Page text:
View photos in subfolders

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View photos in subfolders

Postby Tonyh-s » Sun Dec 02, 2018 9:06 am

Hi All,

In my Capture One catalogue, I want to be able to click in a parent folder that contains lots of sub folders with photos in them and see all the photos in in the subfolders at once.

Two ways I thought I might be able to do it are, select somewhere in Capture One an option to view sub folders, the same as the import module does, or failing that a smart album that shows all the photos in the parent folder and subfolders. I cannot find out how to do either way. Help! Can this be achieved?

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Re: View photos in subfolders

Postby Paul_Steunebrink » Sun Dec 02, 2018 5:11 pm

Hi, I am afraid that both options - or any other option - is not available in Capture One.
Best regards,
Paul E. Steunebrink, Image Alchemist (website All about Capture One), Capture One trainer
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Re: View photos in subfolders

Postby SFA » Sun Dec 02, 2018 6:45 pm

Tonyh-s wrote:Hi All,

In my Capture One catalogue, I want to be able to click in a parent folder that contains lots of sub folders with photos in them and see all the photos in in the subfolders at once.

Two ways I thought I might be able to do it are, select somewhere in Capture One an option to view sub folders, the same as the import module does, or failing that a smart album that shows all the photos in the parent folder and subfolders. I cannot find out how to do either way. Help! Can this be achieved?

Tony



Why are folders an sub folders important to you in a catalogue scenario?

The concept of a searchable catalogue (for example smart albums on filters in general) is that putting items in their own data silo is not important to the catalogue making on-the-fly grouping readily available.

So one needs to consider the importance of folders as methods of data selection and segregation for one's purposes.

If being able to select outside those silos is a key requirement then what is the purpose of the silos?

I'm not saying there is no purpose just questioning which is the most important and which is the easier problem to solve of the two possible conflicting needs.


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Re: View photos in subfolders

Postby syncrasy » Sun Dec 02, 2018 7:01 pm

SFA wrote:
Why are folders an sub folders important to you in a catalogue scenario?

The concept of a searchable catalogue (for example smart albums on filters in general) is that putting items in their own data silo is not important to the catalogue making on-the-fly grouping readily available.

So one needs to consider the importance of folders as methods of data selection and segregation for one's purposes.

If being able to select outside those silos is a key requirement then what is the purpose of the silos?

I'm not saying there is no purpose just questioning which is the most important and which is the easier problem to solve of the two possible conflicting needs.

Grant


Oh, Grant, we've been over this a hundred times. Haven't you ever used a proper DAM software? :wink: (I'm gently ribbing you.) And in fact, I would prefer not to have to use different silos and just rely on the DAM metadata, but out of necessity I have had to change my practice. For those who use folder hierarchies, either out of preference or necessity, not allowing users to see all the images in a folder's subfolders is just dumb design.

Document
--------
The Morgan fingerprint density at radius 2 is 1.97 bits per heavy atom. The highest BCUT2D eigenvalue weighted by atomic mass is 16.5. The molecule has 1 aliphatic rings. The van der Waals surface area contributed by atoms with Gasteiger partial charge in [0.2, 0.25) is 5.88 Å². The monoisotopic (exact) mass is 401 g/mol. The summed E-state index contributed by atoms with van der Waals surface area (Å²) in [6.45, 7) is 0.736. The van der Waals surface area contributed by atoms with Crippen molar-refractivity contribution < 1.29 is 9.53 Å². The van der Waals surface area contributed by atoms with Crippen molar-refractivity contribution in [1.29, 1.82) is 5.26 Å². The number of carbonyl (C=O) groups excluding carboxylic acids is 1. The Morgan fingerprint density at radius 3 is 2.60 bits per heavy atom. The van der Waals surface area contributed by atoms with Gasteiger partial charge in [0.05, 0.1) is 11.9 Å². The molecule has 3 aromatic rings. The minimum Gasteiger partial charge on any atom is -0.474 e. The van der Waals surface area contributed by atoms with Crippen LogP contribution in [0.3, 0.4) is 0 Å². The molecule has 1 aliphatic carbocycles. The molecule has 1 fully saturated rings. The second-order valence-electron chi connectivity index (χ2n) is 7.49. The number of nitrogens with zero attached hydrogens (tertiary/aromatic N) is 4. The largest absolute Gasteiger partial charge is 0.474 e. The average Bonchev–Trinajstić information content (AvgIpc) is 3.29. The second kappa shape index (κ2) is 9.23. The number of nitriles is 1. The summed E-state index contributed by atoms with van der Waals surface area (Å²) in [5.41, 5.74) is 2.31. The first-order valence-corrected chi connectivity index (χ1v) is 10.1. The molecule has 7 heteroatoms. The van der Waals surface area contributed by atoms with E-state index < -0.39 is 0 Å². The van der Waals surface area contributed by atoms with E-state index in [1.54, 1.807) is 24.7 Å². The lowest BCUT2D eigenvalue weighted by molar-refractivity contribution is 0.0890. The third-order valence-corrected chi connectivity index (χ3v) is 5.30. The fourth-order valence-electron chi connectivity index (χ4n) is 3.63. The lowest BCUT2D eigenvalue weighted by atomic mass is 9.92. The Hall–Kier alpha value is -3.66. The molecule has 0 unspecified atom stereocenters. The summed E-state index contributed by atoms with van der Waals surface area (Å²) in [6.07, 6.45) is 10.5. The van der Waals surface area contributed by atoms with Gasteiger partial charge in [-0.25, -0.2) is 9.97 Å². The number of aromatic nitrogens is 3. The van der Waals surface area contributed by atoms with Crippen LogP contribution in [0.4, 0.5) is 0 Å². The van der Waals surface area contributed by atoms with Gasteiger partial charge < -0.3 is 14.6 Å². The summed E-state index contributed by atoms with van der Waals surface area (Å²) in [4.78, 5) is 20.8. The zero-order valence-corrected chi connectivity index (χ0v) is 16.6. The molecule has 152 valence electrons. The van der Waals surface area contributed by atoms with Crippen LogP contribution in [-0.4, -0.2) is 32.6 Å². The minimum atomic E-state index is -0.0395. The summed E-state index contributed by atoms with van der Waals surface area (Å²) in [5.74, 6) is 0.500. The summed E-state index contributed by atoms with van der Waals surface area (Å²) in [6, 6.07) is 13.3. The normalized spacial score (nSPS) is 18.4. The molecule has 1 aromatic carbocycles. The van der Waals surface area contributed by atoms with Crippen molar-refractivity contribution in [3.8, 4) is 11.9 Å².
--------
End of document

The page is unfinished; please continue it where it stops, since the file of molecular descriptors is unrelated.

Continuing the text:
Here's my explanation from a similar thread where I explain the value of the "Show Union of Folder Hierarchies" function in Media Pro:

syncrasy wrote:I think having the option to view both master folder and subfolder contents is basic to a good DAM. For example, I recently split a single archive folder containing nearly 30,000 files into "year" subfolders to improve loading performance of both my RAW editor and Media Pro. If I need to edit an image, I go to the appropriate subfolder. But often I'll need to view all of my images (e.g, to perform batch annotations, or to perform a quick keyword search on only that folder). The option to "Show Union of Folder Hierarchies" makes this task simple. No need for smart folders or filters. It would be wise for PO to add this functionality to CO.
Last edited by syncrasy on Sun Dec 02, 2018 9:06 pm, edited 1 time in total.
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Re: View photos in subfolders

Postby syncrasy » Sun Dec 02, 2018 7:24 pm

Tonyh-s wrote:Hi All,

In my Capture One catalogue, I want to be able to click in a parent folder that contains lots of sub folders with photos in them and see all the photos in in the subfolders at once.

Two ways I thought I might be able to do it are, select somewhere in Capture One an option to view sub folders, the same as the import module does, or failing that a smart album that shows all the photos in the parent folder and subfolders. I cannot find out how to do either way. Help! Can this be achieved?

Tony


You should submit a feature request via Support. Ask for the "Show Union of Folder Hierarchies" function (similar to the one in the discontinued Media Pro). It's shouldn't be that complex of a programming fix, so the more people who request it, the more likely PO will add it.
— Mark
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DAM: Media Pro SE
Image Editors: Nikon Capture NX 2, NX-D • Photoshop CS6

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Re: View photos in subfolders